Clinicians and researchers are aware that education is associated with less age-related decline, but the big questions is whether education or training could be protective. There is an idea that more highly educated people have more 'cognitive reserve' that allows them the withstand the assaults of age or Alzheimer's disease.
The second study below may generate more questions than answers, but there are some interesting points worth mentioning. Education seemed to help both young and old subjects with remembering test stimuli if they also translated in what they saw into words (think about the computer- 'text' takes up less memory space than pictures).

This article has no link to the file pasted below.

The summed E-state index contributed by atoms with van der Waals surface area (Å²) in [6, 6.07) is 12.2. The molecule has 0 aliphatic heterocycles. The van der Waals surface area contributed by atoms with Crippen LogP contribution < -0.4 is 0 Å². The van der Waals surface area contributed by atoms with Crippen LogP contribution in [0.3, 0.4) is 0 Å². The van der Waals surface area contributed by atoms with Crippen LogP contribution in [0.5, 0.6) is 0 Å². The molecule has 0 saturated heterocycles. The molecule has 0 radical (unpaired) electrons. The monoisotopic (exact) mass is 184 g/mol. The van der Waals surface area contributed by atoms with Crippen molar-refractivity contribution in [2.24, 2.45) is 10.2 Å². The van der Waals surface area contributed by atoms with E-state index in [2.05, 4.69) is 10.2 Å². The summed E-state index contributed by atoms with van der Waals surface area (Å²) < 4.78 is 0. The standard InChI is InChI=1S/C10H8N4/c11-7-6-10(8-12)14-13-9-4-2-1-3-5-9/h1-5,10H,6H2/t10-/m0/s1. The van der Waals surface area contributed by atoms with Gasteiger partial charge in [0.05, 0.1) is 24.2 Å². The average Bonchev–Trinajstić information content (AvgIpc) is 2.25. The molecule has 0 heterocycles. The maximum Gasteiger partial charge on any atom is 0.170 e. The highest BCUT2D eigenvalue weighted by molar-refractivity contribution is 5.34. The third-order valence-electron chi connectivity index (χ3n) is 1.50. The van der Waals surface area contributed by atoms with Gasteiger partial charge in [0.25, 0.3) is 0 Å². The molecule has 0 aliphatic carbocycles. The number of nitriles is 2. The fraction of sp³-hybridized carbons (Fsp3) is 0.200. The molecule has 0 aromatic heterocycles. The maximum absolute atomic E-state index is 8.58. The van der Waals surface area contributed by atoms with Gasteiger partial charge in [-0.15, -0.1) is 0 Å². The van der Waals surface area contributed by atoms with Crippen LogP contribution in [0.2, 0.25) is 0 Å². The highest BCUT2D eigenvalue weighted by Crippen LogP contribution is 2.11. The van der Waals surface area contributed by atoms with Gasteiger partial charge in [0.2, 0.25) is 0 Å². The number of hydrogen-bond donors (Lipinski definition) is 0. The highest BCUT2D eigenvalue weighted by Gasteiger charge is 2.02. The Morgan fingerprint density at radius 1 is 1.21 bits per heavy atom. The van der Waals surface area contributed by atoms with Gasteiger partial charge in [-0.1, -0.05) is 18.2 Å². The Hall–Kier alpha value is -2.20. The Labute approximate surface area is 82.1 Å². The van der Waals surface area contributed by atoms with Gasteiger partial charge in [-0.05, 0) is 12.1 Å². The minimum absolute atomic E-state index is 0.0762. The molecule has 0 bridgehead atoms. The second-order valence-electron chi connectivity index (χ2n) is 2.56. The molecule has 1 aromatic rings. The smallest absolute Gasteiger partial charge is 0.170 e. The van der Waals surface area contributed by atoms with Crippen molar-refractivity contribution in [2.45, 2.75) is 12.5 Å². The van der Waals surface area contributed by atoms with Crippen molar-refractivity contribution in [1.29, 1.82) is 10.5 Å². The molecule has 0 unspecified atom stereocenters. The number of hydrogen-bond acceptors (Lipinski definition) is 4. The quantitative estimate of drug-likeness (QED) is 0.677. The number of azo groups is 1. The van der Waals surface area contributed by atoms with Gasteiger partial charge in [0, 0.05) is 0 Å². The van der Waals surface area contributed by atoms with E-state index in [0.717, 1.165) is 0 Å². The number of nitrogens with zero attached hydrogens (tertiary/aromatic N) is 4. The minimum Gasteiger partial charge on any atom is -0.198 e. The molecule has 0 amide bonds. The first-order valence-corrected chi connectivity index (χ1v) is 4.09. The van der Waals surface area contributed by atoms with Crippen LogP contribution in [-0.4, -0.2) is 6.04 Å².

The second study made a somewhat puzzling observation that the beneficial effects of education seem to activate different parts of the brain depending on age. One interesting speculation we might offer up based on their data is that as educated older adults lost some recognition memory (it happened to less well educated older adults as well), they shifted their reserves to the right temporal lobe, and became more pattern-oriented or intuitive, when exact retrieval couldn't be used.
Mental Training to Escape Dementia?
Effects of Education on Brain Activity of Young and Older Adults"